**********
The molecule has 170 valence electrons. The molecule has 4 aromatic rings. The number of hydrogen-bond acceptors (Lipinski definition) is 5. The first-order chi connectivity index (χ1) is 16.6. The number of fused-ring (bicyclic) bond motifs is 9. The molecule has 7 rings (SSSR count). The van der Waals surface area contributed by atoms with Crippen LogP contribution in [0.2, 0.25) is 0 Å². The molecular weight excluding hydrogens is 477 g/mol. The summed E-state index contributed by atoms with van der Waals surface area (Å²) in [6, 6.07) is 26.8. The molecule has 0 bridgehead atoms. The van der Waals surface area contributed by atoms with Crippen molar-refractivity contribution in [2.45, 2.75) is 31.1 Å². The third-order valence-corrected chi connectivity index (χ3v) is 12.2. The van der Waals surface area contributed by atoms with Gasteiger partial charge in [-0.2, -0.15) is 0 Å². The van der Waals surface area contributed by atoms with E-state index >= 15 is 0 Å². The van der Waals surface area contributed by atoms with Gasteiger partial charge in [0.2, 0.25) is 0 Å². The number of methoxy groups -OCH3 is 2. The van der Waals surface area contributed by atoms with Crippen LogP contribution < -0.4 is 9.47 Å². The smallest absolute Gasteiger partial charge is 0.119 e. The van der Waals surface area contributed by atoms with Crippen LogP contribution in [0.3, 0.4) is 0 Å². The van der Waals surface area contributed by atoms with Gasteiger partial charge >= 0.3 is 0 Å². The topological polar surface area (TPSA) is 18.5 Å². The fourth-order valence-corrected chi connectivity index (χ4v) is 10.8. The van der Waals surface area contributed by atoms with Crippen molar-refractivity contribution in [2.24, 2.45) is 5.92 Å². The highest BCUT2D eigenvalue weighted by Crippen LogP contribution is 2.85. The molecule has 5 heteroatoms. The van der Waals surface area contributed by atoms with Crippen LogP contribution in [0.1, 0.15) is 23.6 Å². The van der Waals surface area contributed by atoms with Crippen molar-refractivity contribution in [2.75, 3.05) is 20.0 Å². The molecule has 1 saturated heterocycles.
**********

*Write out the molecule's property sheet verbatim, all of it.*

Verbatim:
The molecule has 170 valence electrons. The molecule has 4 aromatic rings. The number of hydrogen-bond acceptors (Lipinski definition) is 5. The first-order chi connectivity index (χ1) is 16.6. The number of fused-ring (bicyclic) bond motifs is 9. The molecule has 7 rings (SSSR count). The van der Waals surface area contributed by atoms with Crippen LogP contribution in [0.2, 0.25) is 0 Å². The molecular weight excluding hydrogens is 477 g/mol. The summed E-state index contributed by atoms with van der Waals surface area (Å²) in [6, 6.07) is 26.8. The molecule has 0 bridgehead atoms. The van der Waals surface area contributed by atoms with Crippen molar-refractivity contribution in [2.45, 2.75) is 31.1 Å². The third-order valence-corrected chi connectivity index (χ3v) is 12.2. The van der Waals surface area contributed by atoms with Gasteiger partial charge in [-0.2, -0.15) is 0 Å². The van der Waals surface area contributed by atoms with E-state index >= 15 is 0 Å². The van der Waals surface area contributed by atoms with Gasteiger partial charge in [0.2, 0.25) is 0 Å². The number of methoxy groups -OCH3 is 2. The van der Waals surface area contributed by atoms with Crippen LogP contribution < -0.4 is 9.47 Å². The smallest absolute Gasteiger partial charge is 0.119 e. The van der Waals surface area contributed by atoms with Crippen LogP contribution in [0.3, 0.4) is 0 Å². The van der Waals surface area contributed by atoms with Gasteiger partial charge >= 0.3 is 0 Å². The topological polar surface area (TPSA) is 18.5 Å². The fourth-order valence-corrected chi connectivity index (χ4v) is 10.8. The van der Waals surface area contributed by atoms with Crippen molar-refractivity contribution in [2.24, 2.45) is 5.92 Å². The highest BCUT2D eigenvalue weighted by Crippen LogP contribution is 2.85. The molecule has 5 heteroatoms. The van der Waals surface area contributed by atoms with Crippen LogP contribution in [0.1, 0.15) is 23.6 Å². The van der Waals surface area contributed by atoms with Crippen molar-refractivity contribution in [2.75, 3.05) is 20.0 Å². The molecule has 1 saturated heterocycles.